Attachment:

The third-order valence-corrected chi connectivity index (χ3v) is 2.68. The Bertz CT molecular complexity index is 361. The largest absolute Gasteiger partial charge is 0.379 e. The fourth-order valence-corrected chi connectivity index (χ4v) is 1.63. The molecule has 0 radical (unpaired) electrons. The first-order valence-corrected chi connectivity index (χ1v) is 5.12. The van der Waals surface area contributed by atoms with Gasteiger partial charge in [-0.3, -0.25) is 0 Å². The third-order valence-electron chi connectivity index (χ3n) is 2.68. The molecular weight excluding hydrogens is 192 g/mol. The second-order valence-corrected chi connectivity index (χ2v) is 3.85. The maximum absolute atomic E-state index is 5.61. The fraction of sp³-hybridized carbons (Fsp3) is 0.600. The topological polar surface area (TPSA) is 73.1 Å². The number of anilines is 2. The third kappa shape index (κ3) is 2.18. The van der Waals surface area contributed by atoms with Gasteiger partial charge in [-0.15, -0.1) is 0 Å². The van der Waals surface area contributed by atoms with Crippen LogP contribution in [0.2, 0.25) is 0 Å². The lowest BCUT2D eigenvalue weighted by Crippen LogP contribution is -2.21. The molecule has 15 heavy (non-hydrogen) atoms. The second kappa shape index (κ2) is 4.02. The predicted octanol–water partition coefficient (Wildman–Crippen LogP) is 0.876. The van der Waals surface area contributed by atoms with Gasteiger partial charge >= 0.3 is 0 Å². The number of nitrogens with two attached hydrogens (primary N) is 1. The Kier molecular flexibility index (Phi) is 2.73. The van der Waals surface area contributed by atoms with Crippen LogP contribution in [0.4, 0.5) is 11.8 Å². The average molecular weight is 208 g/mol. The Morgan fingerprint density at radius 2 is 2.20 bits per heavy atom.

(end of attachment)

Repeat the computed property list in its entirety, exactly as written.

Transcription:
The third-order valence-corrected chi connectivity index (χ3v) is 2.68. The Bertz CT molecular complexity index is 361. The largest absolute Gasteiger partial charge is 0.379 e. The fourth-order valence-corrected chi connectivity index (χ4v) is 1.63. The molecule has 0 radical (unpaired) electrons. The first-order valence-corrected chi connectivity index (χ1v) is 5.12. The van der Waals surface area contributed by atoms with Gasteiger partial charge in [-0.3, -0.25) is 0 Å². The third-order valence-electron chi connectivity index (χ3n) is 2.68. The molecular weight excluding hydrogens is 192 g/mol. The second-order valence-corrected chi connectivity index (χ2v) is 3.85. The maximum absolute atomic E-state index is 5.61. The fraction of sp³-hybridized carbons (Fsp3) is 0.600. The topological polar surface area (TPSA) is 73.1 Å². The number of anilines is 2. The third kappa shape index (κ3) is 2.18. The van der Waals surface area contributed by atoms with Gasteiger partial charge in [-0.15, -0.1) is 0 Å². The van der Waals surface area contributed by atoms with Crippen LogP contribution in [0.2, 0.25) is 0 Å². The lowest BCUT2D eigenvalue weighted by Crippen LogP contribution is -2.21. The molecule has 15 heavy (non-hydrogen) atoms. The second kappa shape index (κ2) is 4.02. The predicted octanol–water partition coefficient (Wildman–Crippen LogP) is 0.876. The van der Waals surface area contributed by atoms with Gasteiger partial charge >= 0.3 is 0 Å². The number of nitrogens with two attached hydrogens (primary N) is 1. The Kier molecular flexibility index (Phi) is 2.73. The van der Waals surface area contributed by atoms with Crippen LogP contribution in [0.4, 0.5) is 11.8 Å². The average molecular weight is 208 g/mol. The Morgan fingerprint density at radius 2 is 2.20 bits per heavy atom.